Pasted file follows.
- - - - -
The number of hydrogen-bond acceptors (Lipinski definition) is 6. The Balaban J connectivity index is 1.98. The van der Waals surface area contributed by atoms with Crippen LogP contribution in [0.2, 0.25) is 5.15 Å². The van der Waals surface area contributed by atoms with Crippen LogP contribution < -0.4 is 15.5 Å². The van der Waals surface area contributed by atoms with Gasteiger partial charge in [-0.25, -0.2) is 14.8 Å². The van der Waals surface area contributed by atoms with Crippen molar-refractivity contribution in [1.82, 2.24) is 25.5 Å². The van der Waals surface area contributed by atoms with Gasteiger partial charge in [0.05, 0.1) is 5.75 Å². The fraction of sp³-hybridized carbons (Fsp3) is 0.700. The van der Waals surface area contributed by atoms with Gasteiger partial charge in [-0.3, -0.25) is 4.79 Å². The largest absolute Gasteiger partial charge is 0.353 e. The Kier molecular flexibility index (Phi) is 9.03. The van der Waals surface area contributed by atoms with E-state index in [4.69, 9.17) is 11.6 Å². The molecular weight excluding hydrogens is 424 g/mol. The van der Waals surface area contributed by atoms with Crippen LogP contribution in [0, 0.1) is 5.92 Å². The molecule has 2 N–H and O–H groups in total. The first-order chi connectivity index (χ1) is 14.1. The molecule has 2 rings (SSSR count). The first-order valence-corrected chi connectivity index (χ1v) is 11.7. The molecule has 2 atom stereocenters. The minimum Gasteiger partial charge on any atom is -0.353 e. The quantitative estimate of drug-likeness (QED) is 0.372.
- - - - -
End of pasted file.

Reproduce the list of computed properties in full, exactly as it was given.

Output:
The number of hydrogen-bond acceptors (Lipinski definition) is 6. The Balaban J connectivity index is 1.98. The van der Waals surface area contributed by atoms with Crippen LogP contribution in [0.2, 0.25) is 5.15 Å². The van der Waals surface area contributed by atoms with Crippen LogP contribution < -0.4 is 15.5 Å². The van der Waals surface area contributed by atoms with Gasteiger partial charge in [-0.25, -0.2) is 14.8 Å². The van der Waals surface area contributed by atoms with Crippen molar-refractivity contribution in [1.82, 2.24) is 25.5 Å². The van der Waals surface area contributed by atoms with Gasteiger partial charge in [0.05, 0.1) is 5.75 Å². The fraction of sp³-hybridized carbons (Fsp3) is 0.700. The van der Waals surface area contributed by atoms with Gasteiger partial charge in [-0.3, -0.25) is 4.79 Å². The largest absolute Gasteiger partial charge is 0.353 e. The Kier molecular flexibility index (Phi) is 9.03. The van der Waals surface area contributed by atoms with E-state index in [4.69, 9.17) is 11.6 Å². The molecular weight excluding hydrogens is 424 g/mol. The van der Waals surface area contributed by atoms with Crippen LogP contribution in [0, 0.1) is 5.92 Å². The molecule has 2 N–H and O–H groups in total. The first-order chi connectivity index (χ1) is 14.1. The molecule has 2 rings (SSSR count). The first-order valence-corrected chi connectivity index (χ1v) is 11.7. The molecule has 2 atom stereocenters. The minimum Gasteiger partial charge on any atom is -0.353 e. The quantitative estimate of drug-likeness (QED) is 0.372.